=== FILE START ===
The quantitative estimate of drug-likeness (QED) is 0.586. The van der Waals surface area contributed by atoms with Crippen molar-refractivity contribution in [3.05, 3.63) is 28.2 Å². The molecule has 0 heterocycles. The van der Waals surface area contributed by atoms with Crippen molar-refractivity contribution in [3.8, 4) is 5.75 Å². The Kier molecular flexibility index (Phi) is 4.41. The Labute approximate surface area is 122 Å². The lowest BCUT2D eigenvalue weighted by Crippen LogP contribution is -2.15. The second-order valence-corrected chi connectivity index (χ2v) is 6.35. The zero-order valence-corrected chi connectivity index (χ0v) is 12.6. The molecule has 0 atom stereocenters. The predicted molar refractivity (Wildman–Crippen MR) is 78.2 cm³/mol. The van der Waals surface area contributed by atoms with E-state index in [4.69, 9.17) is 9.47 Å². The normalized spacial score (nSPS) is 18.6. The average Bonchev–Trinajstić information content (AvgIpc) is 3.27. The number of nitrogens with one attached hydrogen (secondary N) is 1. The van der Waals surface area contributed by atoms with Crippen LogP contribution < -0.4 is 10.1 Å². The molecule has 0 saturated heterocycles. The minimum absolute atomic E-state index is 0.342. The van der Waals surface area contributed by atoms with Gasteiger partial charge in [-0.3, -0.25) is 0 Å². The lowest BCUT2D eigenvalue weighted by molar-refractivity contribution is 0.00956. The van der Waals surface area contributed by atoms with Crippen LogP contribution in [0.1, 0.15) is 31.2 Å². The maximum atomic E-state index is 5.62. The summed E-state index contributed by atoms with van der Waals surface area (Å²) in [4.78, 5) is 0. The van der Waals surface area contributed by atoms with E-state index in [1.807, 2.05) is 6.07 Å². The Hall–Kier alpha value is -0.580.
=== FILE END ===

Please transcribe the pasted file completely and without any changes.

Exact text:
The quantitative estimate of drug-likeness (QED) is 0.586. The van der Waals surface area contributed by atoms with Crippen molar-refractivity contribution in [3.05, 3.63) is 28.2 Å². The molecule has 0 heterocycles. The van der Waals surface area contributed by atoms with Crippen molar-refractivity contribution in [3.8, 4) is 5.75 Å². The Kier molecular flexibility index (Phi) is 4.41. The Labute approximate surface area is 122 Å². The lowest BCUT2D eigenvalue weighted by Crippen LogP contribution is -2.15. The second-order valence-corrected chi connectivity index (χ2v) is 6.35. The zero-order valence-corrected chi connectivity index (χ0v) is 12.6. The molecule has 0 atom stereocenters. The predicted molar refractivity (Wildman–Crippen MR) is 78.2 cm³/mol. The van der Waals surface area contributed by atoms with E-state index in [4.69, 9.17) is 9.47 Å². The normalized spacial score (nSPS) is 18.6. The average Bonchev–Trinajstić information content (AvgIpc) is 3.27. The number of nitrogens with one attached hydrogen (secondary N) is 1. The van der Waals surface area contributed by atoms with Crippen LogP contribution < -0.4 is 10.1 Å². The molecule has 0 saturated heterocycles. The minimum absolute atomic E-state index is 0.342. The van der Waals surface area contributed by atoms with Gasteiger partial charge in [-0.3, -0.25) is 0 Å². The lowest BCUT2D eigenvalue weighted by molar-refractivity contribution is 0.00956. The van der Waals surface area contributed by atoms with Crippen LogP contribution in [0.1, 0.15) is 31.2 Å². The maximum atomic E-state index is 5.62. The summed E-state index contributed by atoms with van der Waals surface area (Å²) in [4.78, 5) is 0. The van der Waals surface area contributed by atoms with E-state index in [1.807, 2.05) is 6.07 Å². The Hall–Kier alpha value is -0.580.